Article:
Anthrax in Italian Medical Journals Before the Unification of Italy


  • Valentina Gazzaniga Department of Medico-Surgical Sciences and Biotechnologies Sapienza University of Rome
  • Silvia Marinozzi Department of Molecular MedicineUnit of History of Medicine Sapienza University of Rome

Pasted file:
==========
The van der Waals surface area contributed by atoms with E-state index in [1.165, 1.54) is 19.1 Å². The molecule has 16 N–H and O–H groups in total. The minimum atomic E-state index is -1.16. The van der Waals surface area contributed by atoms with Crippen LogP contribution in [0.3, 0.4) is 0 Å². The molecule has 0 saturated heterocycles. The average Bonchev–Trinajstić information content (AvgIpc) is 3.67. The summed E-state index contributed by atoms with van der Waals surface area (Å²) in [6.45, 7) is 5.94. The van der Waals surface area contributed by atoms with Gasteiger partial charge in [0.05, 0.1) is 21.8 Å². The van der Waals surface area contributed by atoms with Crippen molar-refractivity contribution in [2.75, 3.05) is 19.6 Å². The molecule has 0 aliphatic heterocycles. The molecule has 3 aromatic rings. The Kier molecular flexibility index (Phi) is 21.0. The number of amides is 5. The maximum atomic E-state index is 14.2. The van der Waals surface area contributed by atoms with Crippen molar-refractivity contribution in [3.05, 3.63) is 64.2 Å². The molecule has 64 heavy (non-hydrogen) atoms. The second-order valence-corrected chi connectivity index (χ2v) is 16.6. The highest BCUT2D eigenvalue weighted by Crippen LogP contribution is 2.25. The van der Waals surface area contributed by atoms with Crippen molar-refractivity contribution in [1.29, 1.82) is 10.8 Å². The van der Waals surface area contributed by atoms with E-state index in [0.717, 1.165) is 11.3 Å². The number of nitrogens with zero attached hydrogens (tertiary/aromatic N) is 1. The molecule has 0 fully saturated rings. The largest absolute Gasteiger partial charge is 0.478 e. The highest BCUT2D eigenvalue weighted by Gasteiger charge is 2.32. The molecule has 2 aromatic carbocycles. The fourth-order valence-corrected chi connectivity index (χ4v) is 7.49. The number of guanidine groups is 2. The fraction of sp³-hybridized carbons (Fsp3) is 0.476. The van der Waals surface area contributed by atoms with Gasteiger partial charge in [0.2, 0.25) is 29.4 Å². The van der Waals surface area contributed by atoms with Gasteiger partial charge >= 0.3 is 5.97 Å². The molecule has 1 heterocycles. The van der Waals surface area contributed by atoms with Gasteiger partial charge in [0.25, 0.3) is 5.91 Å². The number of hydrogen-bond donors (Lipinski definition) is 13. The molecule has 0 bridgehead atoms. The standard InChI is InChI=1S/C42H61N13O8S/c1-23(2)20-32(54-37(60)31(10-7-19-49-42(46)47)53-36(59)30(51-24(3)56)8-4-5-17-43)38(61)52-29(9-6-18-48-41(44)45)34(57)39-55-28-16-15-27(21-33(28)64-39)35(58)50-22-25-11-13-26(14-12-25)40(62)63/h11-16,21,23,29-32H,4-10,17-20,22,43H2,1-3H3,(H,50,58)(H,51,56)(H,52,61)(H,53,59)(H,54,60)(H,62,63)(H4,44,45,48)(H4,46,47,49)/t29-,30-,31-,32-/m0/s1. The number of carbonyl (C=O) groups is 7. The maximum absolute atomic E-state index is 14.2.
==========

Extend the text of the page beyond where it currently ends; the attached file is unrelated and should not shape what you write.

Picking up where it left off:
At the origins of the bacteriological debate, many paths cross medical and veterinary history all over Europe. Reading the Annali Universali di Medicina, an Italian Journal published in Milan between 1817 and 1888, allow us to underline the perceived social role of Hygiene, the newborn medical specialty interpreting epidemics and zoonosis as consequences of wrongful economical, social and health politicies. In the issues of Annali printed just before the unity of Italy, anthrax can be assumed as a paradigmatic model to reconstruct the scientific and medical debate  about aethiopathogenesis of infectious diseases crossing the nineteenth century; its reflections in the printed journals and magazines pages (we particularly refer to) provides interesting informations about the public perception of medical theories concernig the concept of contagion, the idea that infectious diseases can derive from a bodily poisoning, the theory of ‘poisonous fields’, according to which animals can contract anthrax by simply herding in high nitrogen content soils.